Sunday, April 29, 2012
205 - Planeography
Travel Photography - The Start and the Finish and nothing in between
or Photographing out the plane window. See other examples.
On a rainy Sunday I starting cleaning up my Lightroom keywords and noticed I had a lot of images with the keyword “airplane”. It seems I had paid very little attention to these images, very few were flagged and even fewer processed. I thought, “well this could be a project”. I’ve been taking images out of commercial flights for a long time and have worked through some of the problems. If this is of any interest to you this is what I’ve learned.
1. Before you select your seat think about the direction and time of day you will be flying. You don’t want to be shooting into the sun all afternoon. If there is a sunset during the flight most of the time you can move to a west facing seat during that time, but don’t forget to check the east sky as some of the best stuff happens in the east during sunset. Also think about what will be on either side of the plane during the flight. This isn’t known all the time but ask as you get on and be ready to move if possible.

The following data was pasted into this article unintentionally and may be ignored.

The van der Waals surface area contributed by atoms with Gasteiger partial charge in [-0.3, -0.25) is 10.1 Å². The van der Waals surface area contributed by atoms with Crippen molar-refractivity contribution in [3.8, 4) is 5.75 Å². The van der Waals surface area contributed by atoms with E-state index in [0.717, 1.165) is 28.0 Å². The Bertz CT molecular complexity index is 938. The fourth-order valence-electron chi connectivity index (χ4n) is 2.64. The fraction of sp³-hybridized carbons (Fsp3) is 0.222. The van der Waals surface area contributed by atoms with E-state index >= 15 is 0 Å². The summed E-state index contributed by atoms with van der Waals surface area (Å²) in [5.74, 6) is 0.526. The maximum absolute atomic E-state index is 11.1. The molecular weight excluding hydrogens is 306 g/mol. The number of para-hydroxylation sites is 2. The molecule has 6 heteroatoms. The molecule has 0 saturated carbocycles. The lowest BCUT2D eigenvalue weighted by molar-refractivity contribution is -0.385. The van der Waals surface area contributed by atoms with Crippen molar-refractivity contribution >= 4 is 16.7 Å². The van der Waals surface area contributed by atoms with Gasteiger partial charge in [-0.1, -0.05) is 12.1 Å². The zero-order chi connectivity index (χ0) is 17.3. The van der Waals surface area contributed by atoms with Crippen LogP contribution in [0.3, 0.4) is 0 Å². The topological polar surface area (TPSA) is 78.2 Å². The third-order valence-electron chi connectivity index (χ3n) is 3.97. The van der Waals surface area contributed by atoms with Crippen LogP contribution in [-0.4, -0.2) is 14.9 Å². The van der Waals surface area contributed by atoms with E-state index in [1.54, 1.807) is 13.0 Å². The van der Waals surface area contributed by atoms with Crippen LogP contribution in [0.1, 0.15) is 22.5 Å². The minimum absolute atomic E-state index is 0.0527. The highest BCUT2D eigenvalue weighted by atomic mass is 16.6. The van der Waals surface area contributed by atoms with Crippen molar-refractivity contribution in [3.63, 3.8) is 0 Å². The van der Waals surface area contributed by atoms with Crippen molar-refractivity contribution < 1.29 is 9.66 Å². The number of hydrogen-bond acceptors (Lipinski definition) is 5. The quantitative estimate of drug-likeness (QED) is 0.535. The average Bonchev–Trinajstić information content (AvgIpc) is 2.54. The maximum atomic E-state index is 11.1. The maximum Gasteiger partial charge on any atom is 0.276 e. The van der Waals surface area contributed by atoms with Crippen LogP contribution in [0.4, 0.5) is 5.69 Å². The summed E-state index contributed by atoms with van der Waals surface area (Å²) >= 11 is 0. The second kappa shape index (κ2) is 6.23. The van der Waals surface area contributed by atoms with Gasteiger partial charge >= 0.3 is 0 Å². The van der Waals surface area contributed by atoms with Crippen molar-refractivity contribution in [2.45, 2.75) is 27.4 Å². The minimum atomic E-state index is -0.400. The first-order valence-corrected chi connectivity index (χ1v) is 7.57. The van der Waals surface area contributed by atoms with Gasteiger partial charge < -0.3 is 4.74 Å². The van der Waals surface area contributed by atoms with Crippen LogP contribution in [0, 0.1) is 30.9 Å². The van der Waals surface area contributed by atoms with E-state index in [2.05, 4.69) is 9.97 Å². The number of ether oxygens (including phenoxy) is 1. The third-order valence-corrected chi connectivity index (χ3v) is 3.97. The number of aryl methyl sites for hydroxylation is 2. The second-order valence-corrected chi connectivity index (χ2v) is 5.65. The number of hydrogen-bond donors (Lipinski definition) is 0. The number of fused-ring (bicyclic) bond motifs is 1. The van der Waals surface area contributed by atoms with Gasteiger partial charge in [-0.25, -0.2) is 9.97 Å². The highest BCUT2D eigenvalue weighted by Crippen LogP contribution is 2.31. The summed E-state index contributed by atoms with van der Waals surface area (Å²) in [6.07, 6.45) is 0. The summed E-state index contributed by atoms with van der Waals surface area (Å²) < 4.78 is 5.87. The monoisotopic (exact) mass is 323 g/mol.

2. Get a window seat near the front of the plane. Go online and book your seat in advance. Some web-pages will show you were the seats are located. Try to get a window seat in front of the wing. This works well on larger planes, most smaller commercial planes reserve first-class and business class near the front. This area creates a smoother ride and you don't have the airplane wing to block your view. Another reason to have a seat before the wing section, is that the heat shimmer from the engines will affect the quality of the photo. These seats seem to be in big demand and if you can’t get in front of the wing get as far behind it as you can. I usually sit on the same side coming and going as this gives me a view of both sides.
3. Keep your camera ready. I use my regular camera backpack with the camera at the top with the zipper open. Don’t put in the overhead.
4. Don't use a polarization filter. This is the only time I remove my polarizer when shooting daytime landscapes. Plastic airplane windows will show odd patterns. When plastic is under strain it causes polarization of the material which will interfere with your polarizing filter.
5. Look for reflections in the window and try and reduce them by shading the area or moving back from the window.
6. Keep your lens close but not touching the window, vibration from the airplane will blur your shots. A 16-35mm this will allow you to get the big picture. Use longer lenses for details and abstracts.
7. Compose and Take your photos quickly, the plane is moving quickly, if you see something that you find interesting, shoot.
8. Watch for cloud and weather changes, use clouds to help composition.
9. Don't use flash photography. This will just reflect your flash back into your photo.
10. If you are thinking about a trip slideshow a short (5 to 10 seconds) video clip of the take off and landing make great bookends to your slideshow.